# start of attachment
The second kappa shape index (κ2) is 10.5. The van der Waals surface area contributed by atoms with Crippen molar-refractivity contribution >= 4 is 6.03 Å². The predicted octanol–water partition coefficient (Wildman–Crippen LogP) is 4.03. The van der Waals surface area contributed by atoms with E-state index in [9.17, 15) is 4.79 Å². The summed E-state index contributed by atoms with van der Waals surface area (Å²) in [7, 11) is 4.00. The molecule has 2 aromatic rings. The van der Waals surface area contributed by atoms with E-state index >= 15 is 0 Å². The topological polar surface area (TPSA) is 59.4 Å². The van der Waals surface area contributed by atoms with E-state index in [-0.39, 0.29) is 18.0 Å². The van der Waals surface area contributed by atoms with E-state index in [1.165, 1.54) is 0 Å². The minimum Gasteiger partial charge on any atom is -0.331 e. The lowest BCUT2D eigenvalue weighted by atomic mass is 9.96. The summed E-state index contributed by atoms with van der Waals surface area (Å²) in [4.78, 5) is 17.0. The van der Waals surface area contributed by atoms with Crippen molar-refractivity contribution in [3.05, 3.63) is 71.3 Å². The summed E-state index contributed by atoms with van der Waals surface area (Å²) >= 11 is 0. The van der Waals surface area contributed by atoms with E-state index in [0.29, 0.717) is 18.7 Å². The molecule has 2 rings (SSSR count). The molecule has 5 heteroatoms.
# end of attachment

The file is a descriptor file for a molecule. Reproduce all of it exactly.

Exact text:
The second kappa shape index (κ2) is 10.5. The van der Waals surface area contributed by atoms with Crippen molar-refractivity contribution >= 4 is 6.03 Å². The predicted octanol–water partition coefficient (Wildman–Crippen LogP) is 4.03. The van der Waals surface area contributed by atoms with E-state index in [9.17, 15) is 4.79 Å². The summed E-state index contributed by atoms with van der Waals surface area (Å²) in [7, 11) is 4.00. The molecule has 2 aromatic rings. The van der Waals surface area contributed by atoms with E-state index >= 15 is 0 Å². The topological polar surface area (TPSA) is 59.4 Å². The van der Waals surface area contributed by atoms with E-state index in [-0.39, 0.29) is 18.0 Å². The van der Waals surface area contributed by atoms with E-state index in [1.165, 1.54) is 0 Å². The minimum Gasteiger partial charge on any atom is -0.331 e. The lowest BCUT2D eigenvalue weighted by atomic mass is 9.96. The summed E-state index contributed by atoms with van der Waals surface area (Å²) in [4.78, 5) is 17.0. The van der Waals surface area contributed by atoms with Crippen molar-refractivity contribution in [3.05, 3.63) is 71.3 Å². The summed E-state index contributed by atoms with van der Waals surface area (Å²) >= 11 is 0. The van der Waals surface area contributed by atoms with E-state index in [0.29, 0.717) is 18.7 Å². The molecule has 2 rings (SSSR count). The molecule has 5 heteroatoms.